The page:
David Gibson, wayfinding expert and author of The Wayfinding Handbook: Information Design for Public Spaces, spoke to our user experience class a few weeks ago. After his presentation on how he and his team design wayfinding experiences, we had an interesting discussion around GPS navigations systems. A classmate told a story of how his friend, new to NY, a year later still didn’t know where anything in the city was. He used Google Navigation to get anywhere. His face stuck on his phone, he spent all his journeys, long or short, watching his blue location arrow advance and made sure it followed the glowing digital path laid out for him.

The awesome thing about GPS navigation systems is that you’ll never get lost. There are even algorithms for travelling the shortest route, the cheapest route, or the route with less traffic. But the thing that sucks about GPS Navigation is also that you’ll never get lost. Following bullet pointed, step-by-step directions takes away from the opportunity to discover things on your own.

Learning Through Mistakes

As humans, we learn from making mistakes and from making the wrong turn, literally and metaphorically. If instructions for solving a problem are just laid for us in bullet points, we won’t remember as much than when we  have to build logical and emotional connections ourselves.

…and Having Fun While Doing It

There’s a theory of fun in game design that I’m finding to be supported more and more in my own observations. Raph Koster, in his book “A Theory of Fun” concludes that fun equals opportunities to learn.  An activity is deemed fun when it’s not too easy that you get bored, it’s not too hard that you get frustrated, and that the opportunities to learn are well paced.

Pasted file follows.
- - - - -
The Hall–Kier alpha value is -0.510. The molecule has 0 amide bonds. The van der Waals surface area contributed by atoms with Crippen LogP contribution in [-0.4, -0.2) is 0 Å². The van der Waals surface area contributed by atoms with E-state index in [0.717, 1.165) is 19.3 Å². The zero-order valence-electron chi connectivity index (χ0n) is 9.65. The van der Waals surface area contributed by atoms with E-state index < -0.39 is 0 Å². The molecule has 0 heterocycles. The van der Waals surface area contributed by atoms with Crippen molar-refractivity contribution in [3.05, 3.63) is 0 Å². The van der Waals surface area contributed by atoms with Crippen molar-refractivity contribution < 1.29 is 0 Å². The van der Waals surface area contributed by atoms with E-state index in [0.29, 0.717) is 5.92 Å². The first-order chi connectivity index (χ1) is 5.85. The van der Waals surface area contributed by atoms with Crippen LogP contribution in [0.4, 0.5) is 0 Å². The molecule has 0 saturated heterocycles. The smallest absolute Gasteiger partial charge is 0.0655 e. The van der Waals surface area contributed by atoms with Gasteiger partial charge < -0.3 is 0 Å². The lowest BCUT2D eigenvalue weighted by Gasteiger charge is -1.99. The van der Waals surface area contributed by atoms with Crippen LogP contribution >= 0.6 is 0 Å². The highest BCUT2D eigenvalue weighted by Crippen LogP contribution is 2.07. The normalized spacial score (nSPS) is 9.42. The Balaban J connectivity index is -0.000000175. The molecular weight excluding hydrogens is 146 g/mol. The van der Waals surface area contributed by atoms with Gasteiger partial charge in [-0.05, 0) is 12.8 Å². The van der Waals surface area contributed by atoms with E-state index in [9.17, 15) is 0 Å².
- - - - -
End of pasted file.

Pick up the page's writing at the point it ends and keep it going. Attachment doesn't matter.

In my experience, sometimes getting lost is much more fun, then getting to my destination.

The Simple Direction Mobile App

The app I’m building is a navigation system for mobile devices simply letting you know if you’re going in the right direction, leaving opportunities for finding your own way through discovery and even getting lost. It’s the only wayfinding app that finally values the journey over the destination.

I wanted to strip down a navigation system to a core idea: to let the user know what direction they should going to get to their target destination. It’s a sort of customized compass that points in the direction you need.

The idea is that you could be walking, biking, discovering the space around you. And when your ready, you can check the app and make sure you’re on course. The app doesn’t care whether you follow the arrow or not. It’s just a reference and it’s there whenever you choose to look at it.

How it works

The HTML5 app prompts you to either enter a new destination or save your current location as place you’d like to return to. As you move about, you current location and bearing (heading) is calculated in relation to the destination. The latitude and longitude coordinates of your target destination are saved in local storage of the browser, so you can close the app and come back it whenever, even days later, and it will give you a reference to that location. You can change the destination at any time.

I’m using Google’s geocoder for translating the latitude and longitude coordinates to an address and vice versa.

How it doesn’t work (yet)

I’ve been able to get current location, save a destination location, and calculate the distance between the two in kilometers and in feet, get the direction you are heading in relation to North. However, the main part of the app is still  in progress: pointing the arrow to the destination location. I also want to calculate the distance in terms of a time estimate based on how fast you are currently moving.

More on this come. You can follow the code on github.